|Copyright The New Yorker|
Be truthful. There are so many ways to help our colleagues achieve their desired result: spare change.
This cartoon from The New Yorker is another example of what is at the heart of this blog's mission: to explore the fundamental, foundational essence of redistributing resources to effect a more dynamic flow of a society's economic resources.
What is the difference between begging and crowd-funding?
Perhaps in the former, the hat is perceived as being empty; in the latter, the perception is that there is something "inside" to bloom out of that emptiness.
To fit the Kickstarter mold, the HB (Holy Beggar) might consider putting something to exchange to show appreciation ... perhaps a slip of paper or piece of string ... to show thanks. A few low denomination coins might be nice to enable contributors to make change if all they have is a $20 but would like to give $0.20.
On another note, an empty hat may be full enough. I have friends who had a huge hole in their newly purchased rural land. It was not really empty, as it had a foundation laid by the original owner who abandoned a project to build a structure. My friends thought that they could fill the hole with all sorts of refuse -- rotting wood, metal parts, etc. -- that was left from the original owner, but they soon realized that the hole was much more than the sum of available stuff, so they paid a lot of money for a contractor to fill the hole with dirt.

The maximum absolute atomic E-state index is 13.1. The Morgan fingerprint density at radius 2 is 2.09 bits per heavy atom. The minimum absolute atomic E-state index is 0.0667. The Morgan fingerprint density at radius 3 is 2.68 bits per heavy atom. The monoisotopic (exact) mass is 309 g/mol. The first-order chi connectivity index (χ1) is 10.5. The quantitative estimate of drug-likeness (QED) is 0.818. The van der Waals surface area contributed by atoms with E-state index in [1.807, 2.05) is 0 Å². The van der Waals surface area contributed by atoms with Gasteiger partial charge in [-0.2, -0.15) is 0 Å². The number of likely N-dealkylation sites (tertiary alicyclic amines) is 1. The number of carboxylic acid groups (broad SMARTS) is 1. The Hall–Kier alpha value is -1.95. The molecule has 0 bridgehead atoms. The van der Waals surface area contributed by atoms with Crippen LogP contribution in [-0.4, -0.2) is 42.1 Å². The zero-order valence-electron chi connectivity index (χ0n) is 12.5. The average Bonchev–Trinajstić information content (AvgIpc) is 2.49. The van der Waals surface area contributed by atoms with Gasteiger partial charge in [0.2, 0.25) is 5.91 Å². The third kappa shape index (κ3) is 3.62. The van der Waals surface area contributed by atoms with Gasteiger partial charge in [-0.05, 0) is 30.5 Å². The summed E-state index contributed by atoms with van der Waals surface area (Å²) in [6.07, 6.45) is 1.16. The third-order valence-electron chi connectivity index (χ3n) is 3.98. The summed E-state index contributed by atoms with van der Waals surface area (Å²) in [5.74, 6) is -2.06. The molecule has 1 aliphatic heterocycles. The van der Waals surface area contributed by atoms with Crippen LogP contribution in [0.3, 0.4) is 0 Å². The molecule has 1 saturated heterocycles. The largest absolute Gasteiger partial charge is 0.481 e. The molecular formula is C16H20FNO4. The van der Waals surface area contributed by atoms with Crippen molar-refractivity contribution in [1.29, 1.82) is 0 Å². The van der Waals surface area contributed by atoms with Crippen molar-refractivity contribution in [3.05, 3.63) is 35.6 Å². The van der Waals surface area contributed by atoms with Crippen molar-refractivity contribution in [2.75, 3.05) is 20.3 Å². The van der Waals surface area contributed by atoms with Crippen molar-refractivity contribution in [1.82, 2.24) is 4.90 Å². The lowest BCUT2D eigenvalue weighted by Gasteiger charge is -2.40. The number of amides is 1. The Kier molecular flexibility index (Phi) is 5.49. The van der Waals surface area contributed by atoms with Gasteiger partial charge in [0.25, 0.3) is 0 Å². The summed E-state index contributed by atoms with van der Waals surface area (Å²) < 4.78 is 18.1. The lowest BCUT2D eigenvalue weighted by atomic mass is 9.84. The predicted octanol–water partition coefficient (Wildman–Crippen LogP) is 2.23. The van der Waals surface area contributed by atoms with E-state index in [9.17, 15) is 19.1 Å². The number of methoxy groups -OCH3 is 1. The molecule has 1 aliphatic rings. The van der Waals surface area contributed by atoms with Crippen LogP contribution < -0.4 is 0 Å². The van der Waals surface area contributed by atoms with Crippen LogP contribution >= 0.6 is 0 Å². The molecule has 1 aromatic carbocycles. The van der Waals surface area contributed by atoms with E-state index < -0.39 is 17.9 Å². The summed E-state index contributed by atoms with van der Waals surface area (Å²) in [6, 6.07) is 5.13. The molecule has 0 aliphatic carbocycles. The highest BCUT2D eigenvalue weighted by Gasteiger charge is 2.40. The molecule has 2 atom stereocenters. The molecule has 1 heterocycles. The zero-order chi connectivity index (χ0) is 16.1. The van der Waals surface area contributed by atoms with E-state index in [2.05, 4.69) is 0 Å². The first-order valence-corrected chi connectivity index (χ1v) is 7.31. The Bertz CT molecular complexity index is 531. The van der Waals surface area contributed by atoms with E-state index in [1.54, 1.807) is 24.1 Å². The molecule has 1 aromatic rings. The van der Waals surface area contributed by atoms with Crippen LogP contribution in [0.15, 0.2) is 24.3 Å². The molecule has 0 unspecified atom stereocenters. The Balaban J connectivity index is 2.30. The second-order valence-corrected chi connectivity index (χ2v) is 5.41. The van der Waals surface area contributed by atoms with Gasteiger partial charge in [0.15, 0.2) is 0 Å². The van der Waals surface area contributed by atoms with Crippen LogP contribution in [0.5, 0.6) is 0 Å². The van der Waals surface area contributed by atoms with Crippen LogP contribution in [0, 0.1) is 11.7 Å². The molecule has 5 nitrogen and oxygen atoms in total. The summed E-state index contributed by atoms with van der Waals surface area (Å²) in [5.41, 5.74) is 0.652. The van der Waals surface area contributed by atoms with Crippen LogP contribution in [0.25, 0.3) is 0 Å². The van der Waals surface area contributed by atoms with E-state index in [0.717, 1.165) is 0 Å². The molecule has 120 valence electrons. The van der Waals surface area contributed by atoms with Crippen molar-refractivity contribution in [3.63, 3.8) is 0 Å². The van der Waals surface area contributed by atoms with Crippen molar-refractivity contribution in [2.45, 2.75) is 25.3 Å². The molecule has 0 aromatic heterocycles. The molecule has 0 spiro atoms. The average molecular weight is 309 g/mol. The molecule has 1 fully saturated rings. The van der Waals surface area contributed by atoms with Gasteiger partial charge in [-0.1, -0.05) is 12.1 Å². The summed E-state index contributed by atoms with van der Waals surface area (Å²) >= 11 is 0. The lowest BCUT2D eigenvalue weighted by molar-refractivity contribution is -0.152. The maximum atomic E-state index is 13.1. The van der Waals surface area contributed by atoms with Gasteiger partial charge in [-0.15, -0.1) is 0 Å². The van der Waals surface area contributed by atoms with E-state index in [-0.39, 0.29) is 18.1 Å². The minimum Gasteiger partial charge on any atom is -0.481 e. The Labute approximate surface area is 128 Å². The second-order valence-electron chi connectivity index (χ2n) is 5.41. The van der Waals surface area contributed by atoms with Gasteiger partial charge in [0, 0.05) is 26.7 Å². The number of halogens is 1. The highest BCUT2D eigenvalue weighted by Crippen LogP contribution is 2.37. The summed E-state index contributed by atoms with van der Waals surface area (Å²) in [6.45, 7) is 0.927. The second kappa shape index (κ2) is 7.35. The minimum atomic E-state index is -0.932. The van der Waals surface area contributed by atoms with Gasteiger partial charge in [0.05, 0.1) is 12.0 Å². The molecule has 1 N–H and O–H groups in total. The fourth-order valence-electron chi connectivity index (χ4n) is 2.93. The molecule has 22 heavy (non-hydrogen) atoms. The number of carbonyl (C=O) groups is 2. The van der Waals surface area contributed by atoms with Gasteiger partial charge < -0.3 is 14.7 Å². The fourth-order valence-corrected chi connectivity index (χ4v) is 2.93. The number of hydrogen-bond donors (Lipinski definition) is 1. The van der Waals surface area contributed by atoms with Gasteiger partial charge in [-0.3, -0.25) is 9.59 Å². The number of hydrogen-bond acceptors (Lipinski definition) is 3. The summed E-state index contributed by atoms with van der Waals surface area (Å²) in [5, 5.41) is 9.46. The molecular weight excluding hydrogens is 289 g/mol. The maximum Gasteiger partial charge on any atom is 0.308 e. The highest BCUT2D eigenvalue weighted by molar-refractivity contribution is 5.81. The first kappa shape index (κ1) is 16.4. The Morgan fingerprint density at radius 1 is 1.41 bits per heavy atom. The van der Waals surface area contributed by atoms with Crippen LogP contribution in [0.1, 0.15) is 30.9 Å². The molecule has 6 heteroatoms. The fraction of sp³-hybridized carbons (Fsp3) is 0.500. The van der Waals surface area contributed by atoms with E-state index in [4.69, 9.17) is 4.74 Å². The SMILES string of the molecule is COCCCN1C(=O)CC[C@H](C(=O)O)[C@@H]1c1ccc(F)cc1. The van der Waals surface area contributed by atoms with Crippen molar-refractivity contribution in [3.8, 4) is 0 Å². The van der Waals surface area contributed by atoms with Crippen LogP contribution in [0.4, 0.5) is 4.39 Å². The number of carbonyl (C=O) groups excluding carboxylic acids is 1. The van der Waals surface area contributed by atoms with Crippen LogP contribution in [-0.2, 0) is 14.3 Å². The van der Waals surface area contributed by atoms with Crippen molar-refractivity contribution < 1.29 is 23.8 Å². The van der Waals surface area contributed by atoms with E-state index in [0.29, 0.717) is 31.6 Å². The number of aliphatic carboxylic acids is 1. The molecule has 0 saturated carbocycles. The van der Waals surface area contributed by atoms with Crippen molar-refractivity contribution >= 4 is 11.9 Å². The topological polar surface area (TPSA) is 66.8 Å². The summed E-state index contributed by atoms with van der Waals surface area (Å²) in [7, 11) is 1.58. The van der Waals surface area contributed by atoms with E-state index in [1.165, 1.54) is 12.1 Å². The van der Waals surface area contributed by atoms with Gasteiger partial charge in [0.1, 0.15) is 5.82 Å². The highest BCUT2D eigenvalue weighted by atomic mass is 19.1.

Now, I'm thinking that perhaps there was someone out there who needed a hole or a part of it so s/he could begin to build a lake, a swimming pool, skate park or a house, and so I wondered whether my friends could advertise its availability online, Craig's List, for example.
No Matter What,
Don't Forget to Ask for the Money!